Homophily is not all bad. It creates social connections and is advantageous for information sharing6. The issue is that it inhibits creativity. Homophily leads to knowledge clustering and assimilation of thoughts and ideas due to applying analogous frames of reference to a given situation. Homophily is negatively associated with performance for those working in the upper echelons of hierarchy6, and this is a particular issue as those in a higher position are more likely to require access to diverse information7. With all this said, it is no wonder creative employees are more likely to experience social alienation8.

Cognitive Diversity

The opposite to homophily is cognitive diversity. Cognitive diversity, put simply, is thinking differently. It is individual “differences in perspective, insights, experiences and thinking styles”4. It allows unique, unparalleled perspectives that frame situations outside conformity, igniting creativity and innovation. Diversity beyond demographics. The prevalence of simple, linear problems is dissipating4 and we are now entering a time where complex problems faced in high performing teams require multiple frames from multiple sources to drive innovative solutions.

The effects of cognitive diversity are very real. Over half (55%) of America’s ‘billion-dollar start-ups’ have an immigrant founder9. Almost half (45%) of Fortune 500 companies in the U.S were founded by immigrants or the children of immigrants, amassing a total of $16.1 trillion revenue in 201810… Amazon, Apple and Tesla to name a few. This is not to say immigrants are of higher intelligence or are more creative, but to show that bringing fresh perspectives and applying new frames of reference to a situation or problem is advantageous. Fusing together multiple cognitively diverse approaches facilitates cutting edge thinking.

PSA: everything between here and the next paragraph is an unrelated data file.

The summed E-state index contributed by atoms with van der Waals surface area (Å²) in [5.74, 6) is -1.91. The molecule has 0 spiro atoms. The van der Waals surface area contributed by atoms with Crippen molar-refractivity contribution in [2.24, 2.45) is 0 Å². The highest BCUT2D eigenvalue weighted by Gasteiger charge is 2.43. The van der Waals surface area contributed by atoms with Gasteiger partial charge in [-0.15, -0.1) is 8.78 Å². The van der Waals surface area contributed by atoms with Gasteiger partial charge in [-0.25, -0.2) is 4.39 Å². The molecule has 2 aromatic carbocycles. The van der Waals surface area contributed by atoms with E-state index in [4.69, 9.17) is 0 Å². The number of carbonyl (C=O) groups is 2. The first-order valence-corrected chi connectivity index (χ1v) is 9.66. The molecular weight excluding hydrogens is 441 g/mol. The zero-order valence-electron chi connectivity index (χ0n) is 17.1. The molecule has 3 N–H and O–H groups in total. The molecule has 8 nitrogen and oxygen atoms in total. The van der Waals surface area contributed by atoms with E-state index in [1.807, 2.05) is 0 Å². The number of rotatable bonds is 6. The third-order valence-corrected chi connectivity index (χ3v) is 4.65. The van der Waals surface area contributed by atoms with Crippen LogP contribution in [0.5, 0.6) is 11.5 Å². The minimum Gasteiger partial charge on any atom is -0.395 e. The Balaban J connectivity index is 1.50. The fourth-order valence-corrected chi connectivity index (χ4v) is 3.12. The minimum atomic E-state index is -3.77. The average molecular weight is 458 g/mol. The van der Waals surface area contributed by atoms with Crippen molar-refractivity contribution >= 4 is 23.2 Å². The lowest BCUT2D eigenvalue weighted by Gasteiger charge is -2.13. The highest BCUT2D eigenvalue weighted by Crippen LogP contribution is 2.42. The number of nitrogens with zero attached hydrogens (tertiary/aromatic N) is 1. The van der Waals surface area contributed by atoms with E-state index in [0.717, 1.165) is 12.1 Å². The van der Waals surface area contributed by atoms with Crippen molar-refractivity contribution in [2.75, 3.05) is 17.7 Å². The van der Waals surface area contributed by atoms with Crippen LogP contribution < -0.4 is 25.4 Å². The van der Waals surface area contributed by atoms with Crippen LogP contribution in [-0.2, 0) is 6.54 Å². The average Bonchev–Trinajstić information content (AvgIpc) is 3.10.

Diverse teams are the epitome of high performance. After their miraculous world cup win, England cricket captain Eoin Morgan celebrated the broad range of diversity within the team11. Diversity did not win us the world cup alone, but diverse perspectives bringing different insights to the game could have been a defining factor for the narrow margin of victory.

Success stories involving cognitive diversity highlight its importance but not quite to the extent of one of the worst terrorist disasters of recent times – 9/114. Those recruiting for the CIA employed the very best following a rigorous process, however, they recruited ‘white, mostly Anglo-saxon; middle and upper class’ with ‘few non-caucasians’, ‘few women’, and ‘few ethnics’12. Best individually? Perhaps. An effective team? Absolutely not. They lacked diversity, insight and understanding missing out on clues that could have infiltrated the plan4. It is like having a football team with 11 centre midfielders. They may be the best in what they do but versatility is important.  

Collective Intelligence

Cognitive diversity is essential for increasing collective intelligence. Collective intelligence is simply the combined intelligence of a group of individuals. Individual intelligence is hailed above all else, but it is also limited. However intelligent one person may be, multiple individuals who assess and approach a situation in cognitively diverse ways far exceed individual capabilities. The effects of homophily and cognitive diversity on collective intelligence can be best represented visually. The following has been adapted from Matthew Syed’s Rebel ideas4. Frames represent an individual’s intelligence and perspective. The wall represents the problem space:

Homophily + Collective Intelligence